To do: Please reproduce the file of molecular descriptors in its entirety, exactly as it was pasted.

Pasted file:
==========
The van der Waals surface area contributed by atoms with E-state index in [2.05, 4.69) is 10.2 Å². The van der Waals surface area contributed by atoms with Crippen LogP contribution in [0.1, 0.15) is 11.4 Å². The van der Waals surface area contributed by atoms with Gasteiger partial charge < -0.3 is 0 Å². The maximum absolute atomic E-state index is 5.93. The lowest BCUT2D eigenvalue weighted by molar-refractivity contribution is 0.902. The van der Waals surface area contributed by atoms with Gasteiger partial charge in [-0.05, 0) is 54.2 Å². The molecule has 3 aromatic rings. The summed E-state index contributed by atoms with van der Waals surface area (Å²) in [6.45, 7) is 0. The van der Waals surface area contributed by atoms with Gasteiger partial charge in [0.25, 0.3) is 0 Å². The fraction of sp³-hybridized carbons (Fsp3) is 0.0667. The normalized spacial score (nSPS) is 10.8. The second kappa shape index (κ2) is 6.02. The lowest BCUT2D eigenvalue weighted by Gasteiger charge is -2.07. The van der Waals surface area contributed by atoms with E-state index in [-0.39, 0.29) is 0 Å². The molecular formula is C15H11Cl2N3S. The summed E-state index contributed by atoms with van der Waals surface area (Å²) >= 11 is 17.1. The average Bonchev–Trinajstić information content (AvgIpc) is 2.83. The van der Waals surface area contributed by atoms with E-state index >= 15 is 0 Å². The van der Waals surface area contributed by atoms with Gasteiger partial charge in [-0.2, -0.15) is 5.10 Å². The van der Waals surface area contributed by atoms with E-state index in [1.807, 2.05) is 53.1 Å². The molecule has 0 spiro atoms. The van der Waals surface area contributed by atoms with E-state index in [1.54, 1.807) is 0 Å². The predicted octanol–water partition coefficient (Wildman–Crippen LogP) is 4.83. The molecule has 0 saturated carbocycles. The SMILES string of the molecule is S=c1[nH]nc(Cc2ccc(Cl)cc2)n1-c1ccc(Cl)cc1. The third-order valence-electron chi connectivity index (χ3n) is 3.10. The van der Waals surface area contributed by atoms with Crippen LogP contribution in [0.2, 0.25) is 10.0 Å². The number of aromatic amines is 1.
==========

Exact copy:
The van der Waals surface area contributed by atoms with E-state index in [2.05, 4.69) is 10.2 Å². The van der Waals surface area contributed by atoms with Crippen LogP contribution in [0.1, 0.15) is 11.4 Å². The van der Waals surface area contributed by atoms with Gasteiger partial charge < -0.3 is 0 Å². The maximum absolute atomic E-state index is 5.93. The lowest BCUT2D eigenvalue weighted by molar-refractivity contribution is 0.902. The van der Waals surface area contributed by atoms with Gasteiger partial charge in [-0.05, 0) is 54.2 Å². The molecule has 3 aromatic rings. The summed E-state index contributed by atoms with van der Waals surface area (Å²) in [6.45, 7) is 0. The van der Waals surface area contributed by atoms with Gasteiger partial charge in [0.25, 0.3) is 0 Å². The fraction of sp³-hybridized carbons (Fsp3) is 0.0667. The normalized spacial score (nSPS) is 10.8. The second kappa shape index (κ2) is 6.02. The lowest BCUT2D eigenvalue weighted by Gasteiger charge is -2.07. The van der Waals surface area contributed by atoms with E-state index in [-0.39, 0.29) is 0 Å². The molecular formula is C15H11Cl2N3S. The summed E-state index contributed by atoms with van der Waals surface area (Å²) >= 11 is 17.1. The average Bonchev–Trinajstić information content (AvgIpc) is 2.83. The van der Waals surface area contributed by atoms with E-state index >= 15 is 0 Å². The van der Waals surface area contributed by atoms with Gasteiger partial charge in [-0.2, -0.15) is 5.10 Å². The van der Waals surface area contributed by atoms with E-state index in [1.807, 2.05) is 53.1 Å². The molecule has 0 spiro atoms. The van der Waals surface area contributed by atoms with E-state index in [1.54, 1.807) is 0 Å². The predicted octanol–water partition coefficient (Wildman–Crippen LogP) is 4.83. The molecule has 0 saturated carbocycles. The SMILES string of the molecule is S=c1[nH]nc(Cc2ccc(Cl)cc2)n1-c1ccc(Cl)cc1. The third-order valence-electron chi connectivity index (χ3n) is 3.10. The van der Waals surface area contributed by atoms with Crippen LogP contribution in [0.2, 0.25) is 10.0 Å². The number of aromatic amines is 1.